Mumbai University's 85-metre-tall Rajabai Clock Tower and its adjacent library have been undergoing major restoration since 2013, a project that has finally drawn to a conclusion this month.
The Porbandar stone structure that merges Victorian, Gothic and Islamic architecture will once again dominate the city skyline and glimmer like a lighthouse, thanks to a $1.2 million project funded by Tata Consultancy Services, the Indian Heritage Society and Mumbai University.
The structure sits at the centre of the Unesco World Heritage-listed ensemble of buildings in the Victorian Gothic and Art Deco Marine Drive, the Oval and Fort areas of Mumbai, and is a citadel that stands as a testament to the city's cosmopolitan past.
The foundation stone for the project was laid on March 1, 1869. By November 1878 the building was completed, at the cost of 547,703 rupees ($7,536), an astronomical sum at the time.
Premchand Roychand, a wealthy broker who founded the Bombay Stock Exchange, commissioned the structure in honour of his mother, Rajabai, and funded its construction. Rajabai was going blind at the time, and urban legend has it that the tower was built so she could figure out what time of day it was based on the hourly chimes that would ring out from the tower and fill the city.
On February 27, 1880, the building was officially inaugurated by Governor Sir Richard Temple, who also functioned as the chancellor of the university. Designed by Sir George Gilbert Scott, an English architect famous for his Gothic revival work, it was modelled on Big Ben in London.
Scott sent his designs to India without actually visiting the country. His brief was “to design an ornament for the city and have bells of joy within it”.
Given Scott's absence from the actual site, it was Rao Bahadur Muckoond Ramchandar, an Indian civil engineer, who supervised the construction of the building. With the help of John Lockwood Kipling and his students at Sir J J School of Arts, Mumbai's oldest and premier art school, the extraordinary Porbandar stone carving works were carried out. Thus, despite being built at the peak of British rule in India, the Rajabai Tower was essentially built with Indian money and manpower.
"Premchand Roychand, my great-grandfather, was a great believer in education, especially for girls," Sushil Premchand, a businessman and philanthropist who lives in Zurich, and the great-great-grandson of Rajabai, tells The National.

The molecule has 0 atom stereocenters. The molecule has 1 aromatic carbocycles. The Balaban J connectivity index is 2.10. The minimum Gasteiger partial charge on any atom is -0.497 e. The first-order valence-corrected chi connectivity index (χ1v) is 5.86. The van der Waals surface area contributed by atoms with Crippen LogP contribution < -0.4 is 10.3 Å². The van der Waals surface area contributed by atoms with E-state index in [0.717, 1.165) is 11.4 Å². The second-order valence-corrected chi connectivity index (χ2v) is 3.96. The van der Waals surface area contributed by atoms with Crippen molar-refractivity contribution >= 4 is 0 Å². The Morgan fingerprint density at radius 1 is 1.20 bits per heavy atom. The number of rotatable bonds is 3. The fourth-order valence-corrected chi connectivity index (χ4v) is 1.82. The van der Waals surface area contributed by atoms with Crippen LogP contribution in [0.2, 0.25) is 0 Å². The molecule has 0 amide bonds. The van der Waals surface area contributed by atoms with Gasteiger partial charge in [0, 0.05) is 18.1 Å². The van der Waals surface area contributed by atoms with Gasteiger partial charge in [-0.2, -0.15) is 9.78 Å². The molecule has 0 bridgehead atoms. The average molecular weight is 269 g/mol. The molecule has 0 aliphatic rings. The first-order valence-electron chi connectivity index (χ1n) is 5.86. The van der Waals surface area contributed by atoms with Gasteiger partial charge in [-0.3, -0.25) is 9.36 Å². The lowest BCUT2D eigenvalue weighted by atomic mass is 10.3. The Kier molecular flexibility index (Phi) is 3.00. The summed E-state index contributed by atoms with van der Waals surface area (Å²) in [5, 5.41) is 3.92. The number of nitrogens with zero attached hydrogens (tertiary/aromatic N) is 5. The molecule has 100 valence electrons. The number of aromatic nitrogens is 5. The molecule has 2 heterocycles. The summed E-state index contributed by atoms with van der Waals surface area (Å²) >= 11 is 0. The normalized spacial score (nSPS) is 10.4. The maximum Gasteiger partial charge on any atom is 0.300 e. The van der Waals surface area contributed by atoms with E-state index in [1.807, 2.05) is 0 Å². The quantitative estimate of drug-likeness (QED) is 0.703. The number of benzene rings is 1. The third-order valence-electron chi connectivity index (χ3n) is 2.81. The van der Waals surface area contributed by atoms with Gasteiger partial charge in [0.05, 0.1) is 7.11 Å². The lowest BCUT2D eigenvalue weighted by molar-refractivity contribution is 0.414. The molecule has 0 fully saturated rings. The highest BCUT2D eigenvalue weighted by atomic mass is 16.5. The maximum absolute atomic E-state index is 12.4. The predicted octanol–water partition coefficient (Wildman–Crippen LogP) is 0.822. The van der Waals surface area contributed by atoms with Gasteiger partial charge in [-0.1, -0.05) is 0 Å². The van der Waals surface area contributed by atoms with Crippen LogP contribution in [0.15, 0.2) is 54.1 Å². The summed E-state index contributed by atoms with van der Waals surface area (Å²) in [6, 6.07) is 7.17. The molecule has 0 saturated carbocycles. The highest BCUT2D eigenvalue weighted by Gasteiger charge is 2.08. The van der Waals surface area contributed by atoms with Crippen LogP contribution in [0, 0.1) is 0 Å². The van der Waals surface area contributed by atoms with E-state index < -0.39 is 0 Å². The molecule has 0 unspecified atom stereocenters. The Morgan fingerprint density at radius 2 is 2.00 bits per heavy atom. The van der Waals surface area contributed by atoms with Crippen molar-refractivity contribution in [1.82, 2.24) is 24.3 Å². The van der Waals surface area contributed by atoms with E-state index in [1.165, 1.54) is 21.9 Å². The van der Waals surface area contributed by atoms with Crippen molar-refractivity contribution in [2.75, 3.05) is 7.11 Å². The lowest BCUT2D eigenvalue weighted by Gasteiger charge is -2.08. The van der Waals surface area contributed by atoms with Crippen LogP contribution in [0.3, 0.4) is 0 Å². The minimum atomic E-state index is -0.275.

"But his most prominent acknowledgement of the importance of women in society was the request that his gift of the clock tower, to the University of Mumbai, be named after his mother, Rajabai. This is so poignant in today's world, where we need to better understand, acknowledge and respect the huge contribution of women to Mumbai and India. The Rajabai Clock Tower, which will now be so wonderfully illuminated, should be seen as a beacon for the importance of women in society."
Brinda Somaya, an award-winning Indian architect and urban conservationist, was commissioned to lead the restoration project. Her team worked over the years to recreate the magic of the Rajabai Clock Tower while avoiding some of the pitfalls of "conservation projects" in recent times.
"A restoration requires research and understanding of the structure's past and sensitive interventions to restore and upgrade using innovative solutions to resurrect a building and its beauty, while making it function efficiently even for today," Somaya says.
To this end, the team contracted heritage lighting expert Kanchan Puri to lend the Rajabai Clock Tower the chiaroscuro it demanded. Her job entailed months of climbing the tower's narrow spiral staircase – merely half a metre wide – in an attempt to map the structure's hidden nooks and Gothic crevices. The effort has paid off: the lighting design now represents a tasteful merger of tinsel and aesthetics.
By choosing a lighting design that is non-intrusive and eco-friendly, the restoration project will also save the lives of flying insects that are so often the victims of ultraviolet light.
"The all-LED design should generate significant savings in energy and maintenance compared to the previous tungsten-halogen, metal-halide and fluorescent scheme," Puri says. "It will also reduce the emission of UV light, helping to preserve the sensitive building material. The lighting design goal was to restore the original architectural splendour while increasing the light levels to meet the library's modern needs. The theme was to conceal and yet reveal."
Puri's team created a large two-ringed pendant with many lamps for the main reading halls at the upper level of the university's library. It is a modern interpretation of gas-lit candles and complements the warmth of the timber-coffered arched ceiling. It also improves the conditions for reading while creating a soft sparkle, reminiscent of a flame.
Now that the tower is restored to its former glory, the stakeholders of this project, which won a Unesco Asia-Pacific Award for Cultural Heritage Conservation in 2018, and the people of Mumbai can expect their home-made "Big Ben" to beam and ring out yet again, hopefully heralding a new, enlightened era for the city.